What happened after the tragedy is a blot on India’s government and judiciary.
A few days after the leak, Warren Anderson, chairman of Union Carbide USA, was
arrested, only to be bailed out within hours.
The perpetrator of the mass tragedy in Bhopal was flown in a state government
plane to the national capital and soon left India, never to come back.
Officially he absconded, but lives on Long Island in New York. The U.S.
government has refused a 2004 extradition request.
In 1989, the Supreme Court of India dropped criminal proceedings in the case and
approved a settlement between the government and Union Carbide, under which the
company agreed to pay $470 million as compensation.
After much outrage, the criminal cases were reopened in 1991 against a handful
of company executives. But the Indian government remained callously indifferent.
In fact, in 1996 charges were diluted by the Indian supreme court from culpable homicide not amounting to
murder, which can bring up to 10 years in prison, to death due to negligence,
which allows up to two years of prison and a fine.
After the settlement, the government realized that the number of victims was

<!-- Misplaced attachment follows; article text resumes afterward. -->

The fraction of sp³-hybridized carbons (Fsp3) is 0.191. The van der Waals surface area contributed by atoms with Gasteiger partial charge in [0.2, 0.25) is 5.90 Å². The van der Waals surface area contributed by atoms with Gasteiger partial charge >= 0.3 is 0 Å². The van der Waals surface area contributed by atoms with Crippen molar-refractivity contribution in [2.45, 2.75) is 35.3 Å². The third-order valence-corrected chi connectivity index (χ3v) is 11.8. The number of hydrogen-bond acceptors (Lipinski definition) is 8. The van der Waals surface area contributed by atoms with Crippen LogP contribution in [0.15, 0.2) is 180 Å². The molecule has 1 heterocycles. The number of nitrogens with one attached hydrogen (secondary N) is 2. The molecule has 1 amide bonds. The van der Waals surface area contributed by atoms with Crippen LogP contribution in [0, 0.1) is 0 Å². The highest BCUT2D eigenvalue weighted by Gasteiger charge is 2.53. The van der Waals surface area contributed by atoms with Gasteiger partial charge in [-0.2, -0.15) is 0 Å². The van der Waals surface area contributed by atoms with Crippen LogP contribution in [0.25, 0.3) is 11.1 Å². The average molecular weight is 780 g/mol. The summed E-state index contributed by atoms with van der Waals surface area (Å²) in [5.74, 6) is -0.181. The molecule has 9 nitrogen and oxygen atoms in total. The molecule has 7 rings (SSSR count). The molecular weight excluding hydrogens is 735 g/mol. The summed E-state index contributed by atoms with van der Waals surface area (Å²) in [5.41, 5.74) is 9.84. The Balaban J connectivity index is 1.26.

five times more than the initial estimate, leaving the average compensation for
victims at about $264 for each.
Is an Indian life worth $264? Are Indian lives expendable? Compare this with the
billions in compensation sought from BP for the Gulf of Mexico oil spill or with
the $7 billion in compensation for less than 3,000 victims of the Sept. 11, 2001
terrorist attacks in the United States.
Rehabilitation measures for those who survived have been marred by a lack of
coordination and planning. A majority of the affected households live in penury.
The response of the international media is also disappointing.
While the Indian government has been censured for its approach, the global media
seems to have, in a sense, absolved Anderson and UCC.